Armenia has shown off advanced missile systems it acquired from Russia, giving it both a potentially substantial military boost as well as a source for controversy in Armenia's state of heightened political tension.
The Iskander missiles were spotted on Friday, in a rehearsal for tomorrow's military parade to mark 25 years of Armenian independence. The acquisition hasn't been announced officially, but the Russian newspaper Vedemosti cited two "managers of the military-industrial complex" confirming that Russia supplied four launchers (with two missiles each) to Armenia, and that they were provided under the auspices of the Collective Security Treaty Organization, which gives Russia's allies discounts on military hardware.
There were reports last year that negotiations on a more advanced version of the system, the Iskander-M, were underway between Russia and Armenia, but those were never publicly confirmed.
If this acquisition did in fact take place, it's a significant move: Armenia would be the first country other than Russia to get the weapons, among Russia's most advanced ballistic missiles. And it provides Yerevan a substantial capability boost in its arms race with Azerbaijan. Armenia-backed forces currently occupy Nagorno Karabakh, which is still de jure part of Azerbaijan, and Azerbaijan has heavily rearmed with the aim of taking Karabakh back.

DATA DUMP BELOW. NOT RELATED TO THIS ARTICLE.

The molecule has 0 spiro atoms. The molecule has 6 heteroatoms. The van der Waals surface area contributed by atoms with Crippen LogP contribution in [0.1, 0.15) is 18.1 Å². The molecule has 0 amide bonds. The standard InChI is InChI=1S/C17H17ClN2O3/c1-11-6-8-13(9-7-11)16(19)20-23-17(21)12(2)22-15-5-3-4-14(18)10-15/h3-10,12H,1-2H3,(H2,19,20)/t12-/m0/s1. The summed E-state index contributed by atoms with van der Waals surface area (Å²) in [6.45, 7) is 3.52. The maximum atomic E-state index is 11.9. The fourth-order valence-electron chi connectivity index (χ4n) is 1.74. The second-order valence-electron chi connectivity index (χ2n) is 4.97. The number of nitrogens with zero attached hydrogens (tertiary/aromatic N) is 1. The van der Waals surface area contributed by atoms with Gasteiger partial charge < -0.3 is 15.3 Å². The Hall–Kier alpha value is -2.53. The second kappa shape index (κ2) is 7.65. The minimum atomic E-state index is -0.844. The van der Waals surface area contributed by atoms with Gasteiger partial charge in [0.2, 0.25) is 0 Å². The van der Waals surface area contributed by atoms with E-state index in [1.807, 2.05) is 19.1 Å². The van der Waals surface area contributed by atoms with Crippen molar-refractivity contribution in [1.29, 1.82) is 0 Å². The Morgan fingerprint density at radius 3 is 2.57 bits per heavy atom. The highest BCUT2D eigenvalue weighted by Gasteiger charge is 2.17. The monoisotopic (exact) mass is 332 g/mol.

"Their presence in the Armenian armed forces has already had a deterrent effect, deterrence on the strategic level. And this was demonstrated in April," Yerevan-based analyst Sergey Minasyan told the website News Armenia. He noted that in the significant outbreak in fighting in April, known as the "four-day war," Azerbaijan -- apparently already aware of the acquisition -- chose not to carry out large-scale artillery attacks against strategic Armenian forces or population centers, as it threatened. "Baku decided not to do this, to a large extent because they feared retaliatory strikes, restrained by the potential of these weapons systems."
While this would normally be the sort of thing Armenians would celebrate, in the current tense political environment it's instead become a source of conspiracy theorizing against the authorities. After the photos of the Iskanders in the parade were published, rumors spread on social media that it was just a show, that the missiles were in fact Russia's -- Russia already deployed a more advanced version of the missile, the Iskander-M, to its own forces in Armenia in 2013 -- or that they were restricted for use only against Turkey, not against Azerbaijan.
This is the fallout of the July crisis in Yerevan, when a group of ultranationalists occupied a police station in protest against the government's alleged willingness to compromise on Karabakh, Minasyan told The Bug Pit in an email interview. "As it was very clearly demonstrated during so-called July events, the level of distrust of the authorities is very high," he said. "The society in Armenia is talking very critically about government initiatives and moves, so any kind of government achievements are perceived very negatively, even if they're connected with rearmament of Armenian military or Karabakh. And the fact that Iskanders have been purchased from Russia is also complicated the situation."